Even as many paths lead us out of this University, at one point in time we will find ourselves, older and wiser, yet coming together again as our petty personal problems merge and fuse with larger political crises. If there is anything the Student Regent must show us, it is that, in the words of one of our own, “only those who choose to fight on the battlefield live beyond irrelevance."

(The quote is from Chief Justice Puno's message to the National Union of Peoples' Lawyers at its founding Congress in September 2007)

Program of action

A) To maximize participation in the Board of Regents

1) Conduct periodic policy reviews and author necessary policy reforms
     a) on system academic policies such as on admissions, financial aid and loans,curriculum reforms, faculty diversity
     b) on the University's land use plan, for the site permanency of several campuses, arrangements for masjid in campuses, assessment of demolitions of UP communities
     c) on University tie-ups with private entities and other private-public partnerships, as well as land leases
     d) on academic policies which affect the overall atmosphere of learning in the University
     e) on more gender-responsive policies in the university

2) Establish effective relations with the constituencies and enhance the level of awareness system-wide on pressing University issues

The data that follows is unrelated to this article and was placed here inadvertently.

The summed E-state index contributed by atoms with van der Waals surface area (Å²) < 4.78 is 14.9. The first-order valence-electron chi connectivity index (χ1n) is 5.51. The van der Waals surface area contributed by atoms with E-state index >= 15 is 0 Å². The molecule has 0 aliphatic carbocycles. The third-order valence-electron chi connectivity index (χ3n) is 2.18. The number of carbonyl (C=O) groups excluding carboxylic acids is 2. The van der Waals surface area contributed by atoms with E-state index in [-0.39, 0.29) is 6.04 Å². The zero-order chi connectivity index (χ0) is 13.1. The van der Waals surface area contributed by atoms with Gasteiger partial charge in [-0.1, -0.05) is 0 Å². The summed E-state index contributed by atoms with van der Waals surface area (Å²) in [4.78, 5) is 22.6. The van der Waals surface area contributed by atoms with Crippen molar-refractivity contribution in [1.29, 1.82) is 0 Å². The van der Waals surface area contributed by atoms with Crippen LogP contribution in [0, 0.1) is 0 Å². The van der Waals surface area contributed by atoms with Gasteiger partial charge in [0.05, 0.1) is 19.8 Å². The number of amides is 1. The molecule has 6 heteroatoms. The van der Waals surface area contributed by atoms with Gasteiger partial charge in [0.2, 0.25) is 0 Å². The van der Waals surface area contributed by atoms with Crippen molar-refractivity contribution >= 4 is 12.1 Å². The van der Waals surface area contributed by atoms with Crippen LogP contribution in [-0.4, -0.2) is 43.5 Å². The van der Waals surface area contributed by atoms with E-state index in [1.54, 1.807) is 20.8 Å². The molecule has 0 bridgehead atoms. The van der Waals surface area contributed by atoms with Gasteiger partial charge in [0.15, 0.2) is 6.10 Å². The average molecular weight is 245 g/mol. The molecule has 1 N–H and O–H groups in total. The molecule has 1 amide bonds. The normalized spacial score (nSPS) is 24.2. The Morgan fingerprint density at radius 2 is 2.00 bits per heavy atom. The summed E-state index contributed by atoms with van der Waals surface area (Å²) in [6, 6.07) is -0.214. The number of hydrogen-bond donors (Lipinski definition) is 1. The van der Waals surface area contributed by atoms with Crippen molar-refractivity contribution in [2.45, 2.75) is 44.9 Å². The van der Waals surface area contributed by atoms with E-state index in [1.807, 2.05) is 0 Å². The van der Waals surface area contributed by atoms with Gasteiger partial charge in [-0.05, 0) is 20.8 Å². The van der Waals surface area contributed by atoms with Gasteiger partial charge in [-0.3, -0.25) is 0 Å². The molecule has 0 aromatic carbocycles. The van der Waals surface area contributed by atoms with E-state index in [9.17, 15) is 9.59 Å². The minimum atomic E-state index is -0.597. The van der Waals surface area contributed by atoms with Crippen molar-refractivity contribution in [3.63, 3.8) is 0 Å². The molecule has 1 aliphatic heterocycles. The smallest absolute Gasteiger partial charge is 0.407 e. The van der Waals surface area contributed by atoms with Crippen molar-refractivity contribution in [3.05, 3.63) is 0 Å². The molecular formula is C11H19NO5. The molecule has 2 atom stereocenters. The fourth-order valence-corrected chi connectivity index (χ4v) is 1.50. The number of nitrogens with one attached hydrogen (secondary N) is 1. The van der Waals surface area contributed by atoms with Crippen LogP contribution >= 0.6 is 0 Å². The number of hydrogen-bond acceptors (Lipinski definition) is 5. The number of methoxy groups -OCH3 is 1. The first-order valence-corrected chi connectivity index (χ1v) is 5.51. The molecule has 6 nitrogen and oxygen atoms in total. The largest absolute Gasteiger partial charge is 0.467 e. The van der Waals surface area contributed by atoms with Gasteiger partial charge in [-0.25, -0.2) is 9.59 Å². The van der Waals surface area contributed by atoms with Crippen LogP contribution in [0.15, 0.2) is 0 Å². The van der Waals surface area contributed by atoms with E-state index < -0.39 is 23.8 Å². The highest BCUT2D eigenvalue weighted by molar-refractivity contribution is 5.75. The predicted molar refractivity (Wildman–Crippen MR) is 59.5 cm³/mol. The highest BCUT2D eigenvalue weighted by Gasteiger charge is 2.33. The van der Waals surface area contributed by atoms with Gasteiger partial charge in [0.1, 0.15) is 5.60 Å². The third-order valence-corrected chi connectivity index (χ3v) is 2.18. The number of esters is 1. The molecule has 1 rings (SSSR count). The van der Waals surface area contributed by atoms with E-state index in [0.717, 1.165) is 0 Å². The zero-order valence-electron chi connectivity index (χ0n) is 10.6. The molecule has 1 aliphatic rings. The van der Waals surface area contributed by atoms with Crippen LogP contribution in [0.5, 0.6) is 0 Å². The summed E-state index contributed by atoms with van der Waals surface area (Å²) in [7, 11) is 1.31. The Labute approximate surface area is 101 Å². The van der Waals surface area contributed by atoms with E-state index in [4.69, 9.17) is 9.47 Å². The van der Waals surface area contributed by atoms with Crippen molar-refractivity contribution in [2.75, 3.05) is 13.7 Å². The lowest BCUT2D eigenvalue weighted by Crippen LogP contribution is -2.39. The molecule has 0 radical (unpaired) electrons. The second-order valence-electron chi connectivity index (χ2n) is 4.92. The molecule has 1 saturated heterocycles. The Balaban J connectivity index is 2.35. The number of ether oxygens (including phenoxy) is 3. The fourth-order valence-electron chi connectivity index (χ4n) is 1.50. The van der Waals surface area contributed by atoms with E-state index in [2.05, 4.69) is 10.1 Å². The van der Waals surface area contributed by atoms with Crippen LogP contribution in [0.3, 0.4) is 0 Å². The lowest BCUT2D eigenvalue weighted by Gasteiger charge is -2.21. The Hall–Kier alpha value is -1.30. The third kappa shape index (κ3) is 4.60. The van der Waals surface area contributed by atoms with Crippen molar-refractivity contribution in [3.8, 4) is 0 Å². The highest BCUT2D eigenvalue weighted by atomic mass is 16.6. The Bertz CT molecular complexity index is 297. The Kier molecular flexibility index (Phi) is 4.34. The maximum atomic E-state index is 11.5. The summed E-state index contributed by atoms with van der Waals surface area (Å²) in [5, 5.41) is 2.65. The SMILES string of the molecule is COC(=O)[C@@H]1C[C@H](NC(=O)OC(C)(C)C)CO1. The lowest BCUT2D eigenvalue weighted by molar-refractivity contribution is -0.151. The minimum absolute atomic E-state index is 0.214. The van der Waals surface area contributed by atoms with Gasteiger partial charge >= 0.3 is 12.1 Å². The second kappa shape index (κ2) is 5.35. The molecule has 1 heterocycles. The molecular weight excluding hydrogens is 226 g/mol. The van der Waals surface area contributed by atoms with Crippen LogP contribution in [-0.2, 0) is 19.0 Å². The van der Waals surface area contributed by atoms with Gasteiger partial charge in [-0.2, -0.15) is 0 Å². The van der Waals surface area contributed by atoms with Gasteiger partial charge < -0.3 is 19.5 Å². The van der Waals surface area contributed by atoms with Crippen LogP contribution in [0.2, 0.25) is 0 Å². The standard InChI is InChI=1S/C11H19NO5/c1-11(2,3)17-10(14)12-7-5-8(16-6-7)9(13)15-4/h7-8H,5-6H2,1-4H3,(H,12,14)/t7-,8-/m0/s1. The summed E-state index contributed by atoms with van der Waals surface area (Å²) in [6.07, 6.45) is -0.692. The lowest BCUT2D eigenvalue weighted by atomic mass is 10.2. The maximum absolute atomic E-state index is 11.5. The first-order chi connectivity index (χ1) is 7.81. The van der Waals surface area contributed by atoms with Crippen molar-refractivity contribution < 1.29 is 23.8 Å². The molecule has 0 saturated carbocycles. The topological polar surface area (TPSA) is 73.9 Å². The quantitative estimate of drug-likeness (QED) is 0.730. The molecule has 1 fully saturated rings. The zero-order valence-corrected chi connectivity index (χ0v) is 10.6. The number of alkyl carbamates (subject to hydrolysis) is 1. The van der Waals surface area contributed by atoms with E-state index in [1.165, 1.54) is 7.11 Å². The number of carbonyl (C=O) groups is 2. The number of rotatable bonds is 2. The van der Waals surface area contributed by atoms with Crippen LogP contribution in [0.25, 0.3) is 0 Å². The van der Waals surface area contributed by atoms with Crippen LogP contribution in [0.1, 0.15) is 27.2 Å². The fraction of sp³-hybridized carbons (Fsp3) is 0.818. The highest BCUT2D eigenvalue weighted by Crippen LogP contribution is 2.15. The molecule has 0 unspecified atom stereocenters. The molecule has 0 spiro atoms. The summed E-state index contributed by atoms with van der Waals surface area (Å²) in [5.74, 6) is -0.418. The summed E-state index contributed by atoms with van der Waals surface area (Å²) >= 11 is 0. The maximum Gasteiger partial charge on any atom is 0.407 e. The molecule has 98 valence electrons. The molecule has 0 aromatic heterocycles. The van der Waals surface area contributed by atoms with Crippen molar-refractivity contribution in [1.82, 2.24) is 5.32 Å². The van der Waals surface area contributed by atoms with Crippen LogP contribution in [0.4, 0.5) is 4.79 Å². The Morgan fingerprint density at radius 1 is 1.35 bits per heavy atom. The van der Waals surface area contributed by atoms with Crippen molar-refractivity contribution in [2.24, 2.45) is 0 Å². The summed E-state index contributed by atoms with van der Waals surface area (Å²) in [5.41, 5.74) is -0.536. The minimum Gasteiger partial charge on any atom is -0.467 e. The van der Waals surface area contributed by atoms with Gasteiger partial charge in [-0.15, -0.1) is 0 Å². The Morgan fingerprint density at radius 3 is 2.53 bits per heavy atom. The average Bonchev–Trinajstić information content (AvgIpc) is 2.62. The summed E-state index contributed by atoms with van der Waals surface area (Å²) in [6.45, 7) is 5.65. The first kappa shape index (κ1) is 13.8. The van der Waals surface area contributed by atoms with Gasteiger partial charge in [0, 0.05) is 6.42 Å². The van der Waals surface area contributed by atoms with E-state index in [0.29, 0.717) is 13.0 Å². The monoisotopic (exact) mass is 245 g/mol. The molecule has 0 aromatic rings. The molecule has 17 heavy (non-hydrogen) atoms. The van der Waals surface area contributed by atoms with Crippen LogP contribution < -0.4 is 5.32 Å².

a) Conduct regular unit hops
     b) Designate an official OSR liaison per campus
     c) Convene the local organizations
     d) Conduct Luzon, Visayas and Mindanao Students' Conventions

3) Participate in sectoral regents' caucuses

B) To strengthen the institution

1) Release regular BOR reports and quarterly summing-up papers
2) Set up a website, web portal or other new media channels for faster information
dissemination and communications across the system
3) Review and reassess the flexibility of the Codified Rules of Student Regent
4) Follow up the prosecution of former student regent Hannah Serana
5) Highlight the history of the Office of the Student Regent via a regent's reunion,
an exhibit

C) To prepare the students for their role in the people's struggle

1) Open the OSR and its resources as a mechanism for students to campaign on
pertinent national issues and concerns, such as but not limited to
• Accountability for human rights violations
• Adequate government allocations in social services, especially education
• Accountability for corruption
• Accountability for worsening economic conditions
• Education for all Filipinos that is free and emancipating
• Science and technology geared towards national industrialization
• Mass-oriented culture
2) Encourage alternative, supplemental or complementary education inside and
outside the classroom
3) Expand capacity-building efforts with student leaders' trainings, discussions on
operating a student council, and the like
4) Link up with external sectors and organizations in advancing causes
     a) Convene the Multi-sectoral Assembly

(Krissy Conti is the newly-elected University of the Philippines Student Regent)

1 comment:

  1. this article would resonate well with UP students of two or more decades ago... i wonder if it will with the current students......